Engaging communities in Togo and around the world
By Keith Kozloff
Director, OPIC Office of Accountability
In supporting private investment in emerging markets, OPIC strives to also support local communities near project sites. A 100-megawatt power plant in Togo, which was built with the support of OPIC financing and political risk insurance, is one project that delivered significant local benefits. In addition to dramatically increasing power generation and reducing blackouts in one of Africa’s poorest countries, the project sponsor ContourGlobal has invested in the local community by building schools, a local market and providing potable water.
I chose the area around this power plant, outside of Togo’s capitol city of Lome, to solicit ideas from project stakeholders on how to improve services offered by the Office of Accountability. While I have used other means of getting input, I wanted to hear from affected communities directly to explore ways that the Office of Accountability might enhance our services in all the regions around the world where OPIC has active projects. The Office of Accountability is an independent office within OPIC that addresses any complaints or conflicts about environmental or social issues that arise around OPIC-supported projects.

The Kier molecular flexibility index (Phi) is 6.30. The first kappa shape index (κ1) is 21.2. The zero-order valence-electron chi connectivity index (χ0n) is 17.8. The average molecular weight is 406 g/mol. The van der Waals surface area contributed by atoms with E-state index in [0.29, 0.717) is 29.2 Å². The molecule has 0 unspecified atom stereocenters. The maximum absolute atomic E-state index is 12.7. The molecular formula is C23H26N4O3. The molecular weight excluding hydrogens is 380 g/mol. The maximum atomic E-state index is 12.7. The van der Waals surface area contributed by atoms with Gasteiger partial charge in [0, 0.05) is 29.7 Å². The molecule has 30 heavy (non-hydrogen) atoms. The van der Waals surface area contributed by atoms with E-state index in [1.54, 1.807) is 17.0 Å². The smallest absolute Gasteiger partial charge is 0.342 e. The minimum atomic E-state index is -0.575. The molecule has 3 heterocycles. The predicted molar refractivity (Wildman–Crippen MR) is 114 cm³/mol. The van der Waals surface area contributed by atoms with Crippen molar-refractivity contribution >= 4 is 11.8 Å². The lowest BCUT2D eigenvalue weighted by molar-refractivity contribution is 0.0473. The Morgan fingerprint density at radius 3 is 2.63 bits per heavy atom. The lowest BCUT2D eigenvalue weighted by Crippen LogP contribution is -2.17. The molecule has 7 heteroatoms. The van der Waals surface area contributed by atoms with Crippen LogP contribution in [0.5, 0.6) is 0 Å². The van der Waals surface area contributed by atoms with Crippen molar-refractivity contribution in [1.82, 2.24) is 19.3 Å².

During my trip in September, I met with ContourGlobal management, hosted discussions with project workers and community leaders, met with public agencies, and visited two of ContourGlobal’s community development projects: a women’s market and a school which is being expanded to accommodate new enrollment. While face-to-face meetings are invaluable for answering questions about OPIC projects and establishing a rapport with locals, my larger goal was to get a sense of the sorts of concerns that are likely to arise and the challenges local people may encounter in voicing them. In Togo, I encountered not only a number of different spoken languages, but people of varying levels of education and technological sophistication, including many who lacked access to the internet. On the other hand, I was encouraged to learn not only about the company’s internal grievance mechanism, but also about other local problem-solving resources.
Over four days I collected valuable feedback on such topics as how to better inform communities about my office and its services, when to contact the office, and who should represent the community during a problem-solving process. The dynamic comments, questions, and suggestions provided a necessary viewpoint which will be used to improve the office’s current guidelines and services. Through it all, the warmth of the Togolese people was on full display, especially when I was invited to the home of my local consultant for an extended family celebration.
As the Office of Accountability continues to enhance its policies and procedures, the views and opinions from these local communities will provide valuable guidance on how to make the office a more effective and robust resource for addressing local concerns about OPIC projects.